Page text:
While highly leveraged private developers continue to struggle, higher-quality developers will strengthen over time. As S&P Global Ratings recently concluded, the rising dominance of state-owned developers means the Chinese market will be more stable with more focus on completing unfinished homes.
Against geopolitical headwinds, thriving external circulation
In the past decade, the United States has steadily escalated “great power competition” against China. Having little to do with economic efficiency, it promotes destabilization initiatives to weaken China, even at the expense of American welfare and big business.
Defined purposely ambiguously, the “enhanced” US restrictions on the sales of advanced semiconductors to China are a prime example. They will hit the hardest the biggest global technology giants in the US, and in South Korea and Taipei.
By contrast, China continues to shun trade protectionism and expansive geopolitics. The quest for global economic cooperation and development is central to China’s external circulation. It will deepen trade and investment ties, especially with the Regional Comprehensive Economic Partnership (RCEP), which could be a game changer as the bloc accounts for almost a third of China’s total trade value.
Despite trade protectionism in the West, the Belt and Road Initiative (BRI) will promote steady progress on the back of recovery in Southeast Asia. China’s trade with ASEAN is growing 2-3 times faster relative to the EU and the US, respectively. China’s goal is also to expand bilateral trade with the ROK and Japan in spite of political and strategic differences.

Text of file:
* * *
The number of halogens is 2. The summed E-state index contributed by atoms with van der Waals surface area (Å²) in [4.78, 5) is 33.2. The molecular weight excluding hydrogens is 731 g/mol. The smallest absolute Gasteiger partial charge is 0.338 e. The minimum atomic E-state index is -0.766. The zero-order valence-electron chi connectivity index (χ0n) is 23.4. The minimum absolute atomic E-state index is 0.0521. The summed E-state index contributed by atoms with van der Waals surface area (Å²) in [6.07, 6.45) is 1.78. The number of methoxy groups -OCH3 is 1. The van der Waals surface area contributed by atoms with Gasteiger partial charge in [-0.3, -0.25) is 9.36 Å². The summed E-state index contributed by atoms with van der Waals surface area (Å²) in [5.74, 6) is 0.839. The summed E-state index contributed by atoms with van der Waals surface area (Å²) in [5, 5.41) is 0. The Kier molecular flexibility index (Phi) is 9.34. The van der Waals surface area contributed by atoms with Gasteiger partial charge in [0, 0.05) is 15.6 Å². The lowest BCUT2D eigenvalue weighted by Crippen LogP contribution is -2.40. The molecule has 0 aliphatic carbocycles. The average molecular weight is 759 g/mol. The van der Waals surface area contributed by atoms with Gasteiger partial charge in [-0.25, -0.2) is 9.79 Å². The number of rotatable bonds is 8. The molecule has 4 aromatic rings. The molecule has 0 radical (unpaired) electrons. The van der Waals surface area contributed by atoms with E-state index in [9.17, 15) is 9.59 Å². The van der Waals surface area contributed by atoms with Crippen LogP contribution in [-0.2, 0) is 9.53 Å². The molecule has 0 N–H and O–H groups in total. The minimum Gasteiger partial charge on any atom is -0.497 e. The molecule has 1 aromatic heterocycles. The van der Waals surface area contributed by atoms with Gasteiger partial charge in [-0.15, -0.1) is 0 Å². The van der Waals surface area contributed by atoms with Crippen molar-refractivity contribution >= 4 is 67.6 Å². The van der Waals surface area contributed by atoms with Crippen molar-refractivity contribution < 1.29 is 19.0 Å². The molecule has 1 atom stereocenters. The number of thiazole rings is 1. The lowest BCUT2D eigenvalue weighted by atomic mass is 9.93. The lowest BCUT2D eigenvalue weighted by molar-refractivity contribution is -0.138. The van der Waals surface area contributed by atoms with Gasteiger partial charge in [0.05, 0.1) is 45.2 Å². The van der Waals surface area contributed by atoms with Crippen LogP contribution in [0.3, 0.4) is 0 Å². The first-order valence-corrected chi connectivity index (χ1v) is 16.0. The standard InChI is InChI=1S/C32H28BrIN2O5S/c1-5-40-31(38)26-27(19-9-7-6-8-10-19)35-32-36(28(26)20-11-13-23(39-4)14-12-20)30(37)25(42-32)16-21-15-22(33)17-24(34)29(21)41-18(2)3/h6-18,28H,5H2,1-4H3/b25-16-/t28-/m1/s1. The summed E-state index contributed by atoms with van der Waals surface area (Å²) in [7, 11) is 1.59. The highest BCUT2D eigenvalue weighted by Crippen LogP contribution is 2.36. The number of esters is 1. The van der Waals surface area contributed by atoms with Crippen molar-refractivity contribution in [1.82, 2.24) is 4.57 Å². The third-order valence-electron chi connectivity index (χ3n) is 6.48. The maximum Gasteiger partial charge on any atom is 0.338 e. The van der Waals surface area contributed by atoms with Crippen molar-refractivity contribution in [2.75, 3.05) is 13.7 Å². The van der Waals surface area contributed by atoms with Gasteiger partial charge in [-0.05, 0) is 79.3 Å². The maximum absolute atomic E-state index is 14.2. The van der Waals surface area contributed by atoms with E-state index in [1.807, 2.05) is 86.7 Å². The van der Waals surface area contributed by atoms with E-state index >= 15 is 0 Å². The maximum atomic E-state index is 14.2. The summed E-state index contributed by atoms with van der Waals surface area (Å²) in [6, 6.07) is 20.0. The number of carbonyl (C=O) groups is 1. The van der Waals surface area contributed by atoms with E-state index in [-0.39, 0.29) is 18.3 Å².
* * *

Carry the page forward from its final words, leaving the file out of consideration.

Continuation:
The Belt and Road projects are also intensifying from South Asia and Eurasia to the Middle East and Africa. And in Latin America, the third presidency of Lula in Brazil and the rise of other progressive leaders holds a promise for more multipolar world trade.
Finally, as consumption in China is about to expand, the use of renminbi as a settlement currency will gradually increase with and within these trade blocs.
Reform and opening up
Today, the risk of recession casts a dark shadow over the US economy. The Eurozone is facing a deep recession, Japan’s economy is shrinking, and United Kingdom is struggling with the worst fall in living standards since records began. Hence, the penchant of their policymakers to increase military expenditure, when their economies can least afford it, is self-destructive.
Ironically, as the overstretched West is moving toward closer society and protectionism, China will stay course in economic reform and opening up, and high-quality development. And so will most other large emerging and developing economies. Development is not viable without peace and stability.
Dr. Dan Steinbock is an internationally recognized strategist of the multipolar world and the founder of Difference Group. He has served at the India, China and America Institute (USA), Shanghai Institutes for International Studies (China) and the EU Center (Singapore). For more, see https://www.differencegroup.net
A version of the commentary was published by China Daily on January 9, 2022